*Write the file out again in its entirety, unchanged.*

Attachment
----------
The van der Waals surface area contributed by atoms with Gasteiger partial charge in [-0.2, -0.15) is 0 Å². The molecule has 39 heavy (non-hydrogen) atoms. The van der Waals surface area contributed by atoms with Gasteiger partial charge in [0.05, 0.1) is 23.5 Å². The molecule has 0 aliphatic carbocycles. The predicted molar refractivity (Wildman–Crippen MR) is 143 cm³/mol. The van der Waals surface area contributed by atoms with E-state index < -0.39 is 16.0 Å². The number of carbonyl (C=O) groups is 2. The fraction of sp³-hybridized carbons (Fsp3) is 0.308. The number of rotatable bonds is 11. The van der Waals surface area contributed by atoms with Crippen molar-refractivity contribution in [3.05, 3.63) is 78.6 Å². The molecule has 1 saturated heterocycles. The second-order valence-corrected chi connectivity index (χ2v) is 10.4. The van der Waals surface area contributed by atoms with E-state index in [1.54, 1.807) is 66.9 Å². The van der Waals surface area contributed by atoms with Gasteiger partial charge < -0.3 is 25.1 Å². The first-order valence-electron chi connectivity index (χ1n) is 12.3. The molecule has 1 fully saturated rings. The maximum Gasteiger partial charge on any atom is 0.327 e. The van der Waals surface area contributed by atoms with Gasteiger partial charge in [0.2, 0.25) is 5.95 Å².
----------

The van der Waals surface area contributed by atoms with Gasteiger partial charge in [-0.2, -0.15) is 0 Å². The molecule has 39 heavy (non-hydrogen) atoms. The van der Waals surface area contributed by atoms with Gasteiger partial charge in [0.05, 0.1) is 23.5 Å². The molecule has 0 aliphatic carbocycles. The predicted molar refractivity (Wildman–Crippen MR) is 143 cm³/mol. The van der Waals surface area contributed by atoms with E-state index < -0.39 is 16.0 Å². The number of carbonyl (C=O) groups is 2. The fraction of sp³-hybridized carbons (Fsp3) is 0.308. The number of rotatable bonds is 11. The van der Waals surface area contributed by atoms with Crippen molar-refractivity contribution in [3.05, 3.63) is 78.6 Å². The molecule has 1 saturated heterocycles. The second-order valence-corrected chi connectivity index (χ2v) is 10.4. The van der Waals surface area contributed by atoms with E-state index in [1.54, 1.807) is 66.9 Å². The van der Waals surface area contributed by atoms with Gasteiger partial charge < -0.3 is 25.1 Å². The first-order valence-electron chi connectivity index (χ1n) is 12.3. The molecule has 1 fully saturated rings. The maximum Gasteiger partial charge on any atom is 0.327 e. The van der Waals surface area contributed by atoms with Gasteiger partial charge in [0.2, 0.25) is 5.95 Å².